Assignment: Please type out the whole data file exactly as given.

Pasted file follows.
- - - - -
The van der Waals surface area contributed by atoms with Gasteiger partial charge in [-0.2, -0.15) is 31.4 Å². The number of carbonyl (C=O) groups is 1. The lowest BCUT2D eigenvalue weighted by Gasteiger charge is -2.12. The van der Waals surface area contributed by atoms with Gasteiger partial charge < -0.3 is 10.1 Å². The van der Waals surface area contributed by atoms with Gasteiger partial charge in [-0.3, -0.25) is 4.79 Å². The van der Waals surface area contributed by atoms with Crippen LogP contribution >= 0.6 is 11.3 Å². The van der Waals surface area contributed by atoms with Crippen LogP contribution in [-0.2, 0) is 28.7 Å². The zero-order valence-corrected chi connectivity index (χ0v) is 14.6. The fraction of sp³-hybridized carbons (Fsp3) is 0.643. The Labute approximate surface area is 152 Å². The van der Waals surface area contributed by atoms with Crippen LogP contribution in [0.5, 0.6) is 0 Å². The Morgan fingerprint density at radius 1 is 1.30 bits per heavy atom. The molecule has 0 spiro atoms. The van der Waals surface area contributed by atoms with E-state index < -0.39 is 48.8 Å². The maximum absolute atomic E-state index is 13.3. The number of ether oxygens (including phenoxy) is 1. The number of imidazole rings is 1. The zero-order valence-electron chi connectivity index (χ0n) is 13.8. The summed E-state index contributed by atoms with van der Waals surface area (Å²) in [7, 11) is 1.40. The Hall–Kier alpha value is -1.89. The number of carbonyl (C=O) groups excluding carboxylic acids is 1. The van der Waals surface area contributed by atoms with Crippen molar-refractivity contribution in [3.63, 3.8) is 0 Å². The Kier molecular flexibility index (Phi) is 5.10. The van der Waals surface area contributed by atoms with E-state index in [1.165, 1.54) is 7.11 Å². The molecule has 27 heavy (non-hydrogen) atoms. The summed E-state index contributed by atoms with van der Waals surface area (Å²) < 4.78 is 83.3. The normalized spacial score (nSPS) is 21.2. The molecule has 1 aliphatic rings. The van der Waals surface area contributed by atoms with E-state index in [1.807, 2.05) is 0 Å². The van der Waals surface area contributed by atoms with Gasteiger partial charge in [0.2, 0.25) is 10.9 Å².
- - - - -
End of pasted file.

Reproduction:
The van der Waals surface area contributed by atoms with Gasteiger partial charge in [-0.2, -0.15) is 31.4 Å². The number of carbonyl (C=O) groups is 1. The lowest BCUT2D eigenvalue weighted by Gasteiger charge is -2.12. The van der Waals surface area contributed by atoms with Gasteiger partial charge < -0.3 is 10.1 Å². The van der Waals surface area contributed by atoms with Gasteiger partial charge in [-0.3, -0.25) is 4.79 Å². The van der Waals surface area contributed by atoms with Crippen LogP contribution >= 0.6 is 11.3 Å². The van der Waals surface area contributed by atoms with Crippen LogP contribution in [-0.2, 0) is 28.7 Å². The zero-order valence-corrected chi connectivity index (χ0v) is 14.6. The fraction of sp³-hybridized carbons (Fsp3) is 0.643. The Labute approximate surface area is 152 Å². The van der Waals surface area contributed by atoms with Crippen LogP contribution in [0.5, 0.6) is 0 Å². The Morgan fingerprint density at radius 1 is 1.30 bits per heavy atom. The molecule has 0 spiro atoms. The van der Waals surface area contributed by atoms with E-state index < -0.39 is 48.8 Å². The maximum absolute atomic E-state index is 13.3. The number of ether oxygens (including phenoxy) is 1. The number of imidazole rings is 1. The zero-order valence-electron chi connectivity index (χ0n) is 13.8. The summed E-state index contributed by atoms with van der Waals surface area (Å²) in [7, 11) is 1.40. The Hall–Kier alpha value is -1.89. The number of carbonyl (C=O) groups excluding carboxylic acids is 1. The van der Waals surface area contributed by atoms with Crippen molar-refractivity contribution in [3.63, 3.8) is 0 Å². The Kier molecular flexibility index (Phi) is 5.10. The van der Waals surface area contributed by atoms with E-state index in [1.165, 1.54) is 7.11 Å². The molecule has 27 heavy (non-hydrogen) atoms. The summed E-state index contributed by atoms with van der Waals surface area (Å²) < 4.78 is 83.3. The normalized spacial score (nSPS) is 21.2. The molecule has 1 aliphatic rings. The van der Waals surface area contributed by atoms with E-state index in [1.807, 2.05) is 0 Å². The van der Waals surface area contributed by atoms with Gasteiger partial charge in [0.2, 0.25) is 10.9 Å².